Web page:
Are you designing your product for manufacturability and assembly?


Is your product design a piece of art that will wow the whole the world? Great, now redesign it with DFMA (Design for Manufacturing and Assembly) in mind.

What is DFMA?

In short – designing a product that is easy and feasible to manufacture and assemble.

This part of the development process is probably the most complex and overlooked side of product design. Many designers are great “shape-givers”, essentially great designers. But what separates the really good industrial designers from the lesser ones is their knowhow about manufacturing and the assembly processes. A great in depth knowledge about injection tooling, injection processes, metal processes, CNC processes, materials, finishes, part assembly, safety – down to packaging and shipping containers.

What is the goal with DFMA?

The overall goal is to produce a high quality product, efficiently in terms of cost and time, with as low as possible failure rates on the production lines – EACH production line. Not only the final assembly but each manufactured part of the product.

When spending money on product development you want to ensure that you can run a cost-down approach while scaling. If your product is designed wrong, with multiple problems and high failure rates on parts and assembly, you are more likely to get a cost-up on the product, due to manufacturers having to produce x% more parts when fulfilling your orders.

There are several steps to consider in order to get a product just right for manufacturing and assembly.

Lets take a look at DFA (Design for Assembly)

  • Design your product with the assemble method in mind.
  • Reduce part count & types
  • Ensure parts cannot be installed incorrectly
  • Strive to eliminate adjustments
  • Ensure parts self-align & self-locate
  • Ensure adequate access & unrestricted vision
  • Ensure parts are easily handled from bulk
  • Minimize reorientation & secondary operations during assembly
  • Parts should be symmetrical or obviously asymmetrical

Let take a look at the DFM (Design for Manufacturing)

  • Use existing manufacturing practises. Trying to move the barrier on standard processes can get expensive in setup for machinery and jigs.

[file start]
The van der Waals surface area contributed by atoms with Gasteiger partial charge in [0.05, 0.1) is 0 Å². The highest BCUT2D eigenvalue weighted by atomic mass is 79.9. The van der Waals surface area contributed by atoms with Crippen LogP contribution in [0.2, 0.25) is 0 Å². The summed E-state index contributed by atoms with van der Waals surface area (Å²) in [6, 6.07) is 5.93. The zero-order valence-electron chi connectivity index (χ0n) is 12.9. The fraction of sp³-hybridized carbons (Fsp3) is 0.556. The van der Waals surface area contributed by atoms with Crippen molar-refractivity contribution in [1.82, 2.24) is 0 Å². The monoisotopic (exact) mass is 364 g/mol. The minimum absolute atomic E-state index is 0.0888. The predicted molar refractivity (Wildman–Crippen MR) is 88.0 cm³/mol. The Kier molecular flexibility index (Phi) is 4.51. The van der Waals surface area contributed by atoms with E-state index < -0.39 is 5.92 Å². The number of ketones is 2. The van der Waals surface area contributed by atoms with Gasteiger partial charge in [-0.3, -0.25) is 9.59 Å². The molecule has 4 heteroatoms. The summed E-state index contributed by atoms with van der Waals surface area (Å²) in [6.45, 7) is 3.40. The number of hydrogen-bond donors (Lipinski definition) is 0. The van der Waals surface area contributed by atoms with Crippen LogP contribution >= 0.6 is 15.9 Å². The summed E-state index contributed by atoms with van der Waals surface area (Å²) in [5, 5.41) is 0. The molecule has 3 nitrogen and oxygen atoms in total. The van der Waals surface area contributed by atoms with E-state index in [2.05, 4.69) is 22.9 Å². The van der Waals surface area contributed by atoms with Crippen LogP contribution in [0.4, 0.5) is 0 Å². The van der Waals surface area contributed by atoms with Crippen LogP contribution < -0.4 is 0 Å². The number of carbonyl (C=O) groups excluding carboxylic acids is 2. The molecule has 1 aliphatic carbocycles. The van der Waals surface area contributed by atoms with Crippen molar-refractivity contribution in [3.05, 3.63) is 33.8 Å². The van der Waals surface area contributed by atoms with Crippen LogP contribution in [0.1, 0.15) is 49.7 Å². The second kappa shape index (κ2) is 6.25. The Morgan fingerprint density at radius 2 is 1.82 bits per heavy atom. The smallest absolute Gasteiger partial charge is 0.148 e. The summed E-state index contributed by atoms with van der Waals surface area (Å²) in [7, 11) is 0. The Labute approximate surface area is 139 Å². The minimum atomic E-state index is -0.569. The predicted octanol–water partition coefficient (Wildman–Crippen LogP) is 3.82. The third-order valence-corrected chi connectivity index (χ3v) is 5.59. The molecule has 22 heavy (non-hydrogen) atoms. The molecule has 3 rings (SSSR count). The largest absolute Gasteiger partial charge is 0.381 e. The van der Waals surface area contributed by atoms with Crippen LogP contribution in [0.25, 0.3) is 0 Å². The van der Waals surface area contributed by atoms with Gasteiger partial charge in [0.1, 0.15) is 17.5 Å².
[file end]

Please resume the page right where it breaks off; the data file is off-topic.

• Use standard components and parts.
  • Limit secondary treatments on parts where possible.
  • Reduce the number of handling for each part during manufacturing.
  • Design in order to reduce tolerance restrictions.
  • If you are planning to scale quick, make sure the manufacturing processes are scalable.

So all of the above sounds easy enough, but in practice it is not. Even after so many years in the development and manufacturing business our team still spends many overtime hours, to find a suitable fit, that honors the overall design and keeps production costs low.

Here are some of the thoughts and considerations to make before going into tooling and pilot run mode:

Mechanical parts

From 24 to 2 parts.

  • What materials will i want to produce my product in?
  • How can my parts be assembled relatively easy?
  • Do i need external fixtures?
  • Can i combine several parts into one part, making the manufacturing of the part a bit more complex, but save costs on assembly and fixtures/screws?
  • Do i have more products in my pipeline where parts can be shared? (Modular design)
  • Is there any way to improve cycle times on my parts = a quicker output?
  • What compromises am i willing to take on the looks of my product to achieve a higher output and lower cost?

Treatment processes

  • What surface treatment is needed to achieve the look i am looking for?
  • Do i even need surface treatments?
  • Can any surface treatments improve handling and reduce rejects?

In praxis for plastic injection it might be cheaper to invest more on your tools, molds and jig, use collapsible cores and perhaps look at 2 component injection or overmolding than trying to fit or fixate a secondary part onto an existing part. This will most likely reduce rejections and improve the overall tolerances on your assembly line.

Electrical components and manufacturing

If you like many others have designed your electronic boards and solutions based on European, US or Japanese components, the chance that the cost for producing such PCBs in China is be more expensive than in Europe will be very high.

It is a good idea to consult a partner in China to source for alternative components with similar specs and performance after having tested and made your proof of concept on normal development boards.

The cost differences can be quite significant if your are just starting out, and don’t have the quantities with you yet.